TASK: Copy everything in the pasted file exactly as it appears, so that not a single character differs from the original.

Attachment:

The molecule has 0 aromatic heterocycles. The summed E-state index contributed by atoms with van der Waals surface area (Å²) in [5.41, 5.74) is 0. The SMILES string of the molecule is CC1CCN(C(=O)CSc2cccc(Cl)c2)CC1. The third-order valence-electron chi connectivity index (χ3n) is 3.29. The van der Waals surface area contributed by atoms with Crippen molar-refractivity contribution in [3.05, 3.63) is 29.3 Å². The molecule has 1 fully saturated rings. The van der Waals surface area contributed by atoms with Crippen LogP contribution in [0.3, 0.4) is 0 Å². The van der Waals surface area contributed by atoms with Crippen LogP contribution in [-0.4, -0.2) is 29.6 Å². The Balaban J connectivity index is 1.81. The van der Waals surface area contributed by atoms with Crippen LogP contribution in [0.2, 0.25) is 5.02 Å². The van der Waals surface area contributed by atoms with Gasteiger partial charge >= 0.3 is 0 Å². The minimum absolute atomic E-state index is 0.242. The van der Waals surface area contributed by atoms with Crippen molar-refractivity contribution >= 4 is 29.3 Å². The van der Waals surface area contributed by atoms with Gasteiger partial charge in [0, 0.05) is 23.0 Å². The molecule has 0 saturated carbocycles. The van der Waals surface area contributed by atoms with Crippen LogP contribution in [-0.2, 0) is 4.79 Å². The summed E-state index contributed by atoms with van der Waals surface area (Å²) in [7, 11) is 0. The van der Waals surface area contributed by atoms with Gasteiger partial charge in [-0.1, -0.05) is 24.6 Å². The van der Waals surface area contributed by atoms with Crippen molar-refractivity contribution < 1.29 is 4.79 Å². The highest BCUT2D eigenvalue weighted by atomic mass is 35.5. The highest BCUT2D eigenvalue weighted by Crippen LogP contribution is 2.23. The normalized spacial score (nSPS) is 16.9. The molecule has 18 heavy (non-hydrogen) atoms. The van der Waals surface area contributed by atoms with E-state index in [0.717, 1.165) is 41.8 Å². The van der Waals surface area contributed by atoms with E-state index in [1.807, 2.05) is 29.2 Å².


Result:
The molecule has 0 aromatic heterocycles. The summed E-state index contributed by atoms with van der Waals surface area (Å²) in [5.41, 5.74) is 0. The SMILES string of the molecule is CC1CCN(C(=O)CSc2cccc(Cl)c2)CC1. The third-order valence-electron chi connectivity index (χ3n) is 3.29. The van der Waals surface area contributed by atoms with Crippen molar-refractivity contribution in [3.05, 3.63) is 29.3 Å². The molecule has 1 fully saturated rings. The van der Waals surface area contributed by atoms with Crippen LogP contribution in [0.3, 0.4) is 0 Å². The van der Waals surface area contributed by atoms with Crippen LogP contribution in [-0.4, -0.2) is 29.6 Å². The Balaban J connectivity index is 1.81. The van der Waals surface area contributed by atoms with Crippen LogP contribution in [0.2, 0.25) is 5.02 Å². The van der Waals surface area contributed by atoms with Gasteiger partial charge >= 0.3 is 0 Å². The minimum absolute atomic E-state index is 0.242. The van der Waals surface area contributed by atoms with Crippen molar-refractivity contribution >= 4 is 29.3 Å². The van der Waals surface area contributed by atoms with Gasteiger partial charge in [0, 0.05) is 23.0 Å². The molecule has 0 saturated carbocycles. The van der Waals surface area contributed by atoms with Crippen LogP contribution in [-0.2, 0) is 4.79 Å². The summed E-state index contributed by atoms with van der Waals surface area (Å²) in [7, 11) is 0. The van der Waals surface area contributed by atoms with Gasteiger partial charge in [-0.1, -0.05) is 24.6 Å². The van der Waals surface area contributed by atoms with Crippen molar-refractivity contribution < 1.29 is 4.79 Å². The highest BCUT2D eigenvalue weighted by atomic mass is 35.5. The highest BCUT2D eigenvalue weighted by Crippen LogP contribution is 2.23. The normalized spacial score (nSPS) is 16.9. The molecule has 18 heavy (non-hydrogen) atoms. The van der Waals surface area contributed by atoms with E-state index in [0.717, 1.165) is 41.8 Å². The van der Waals surface area contributed by atoms with E-state index in [1.807, 2.05) is 29.2 Å².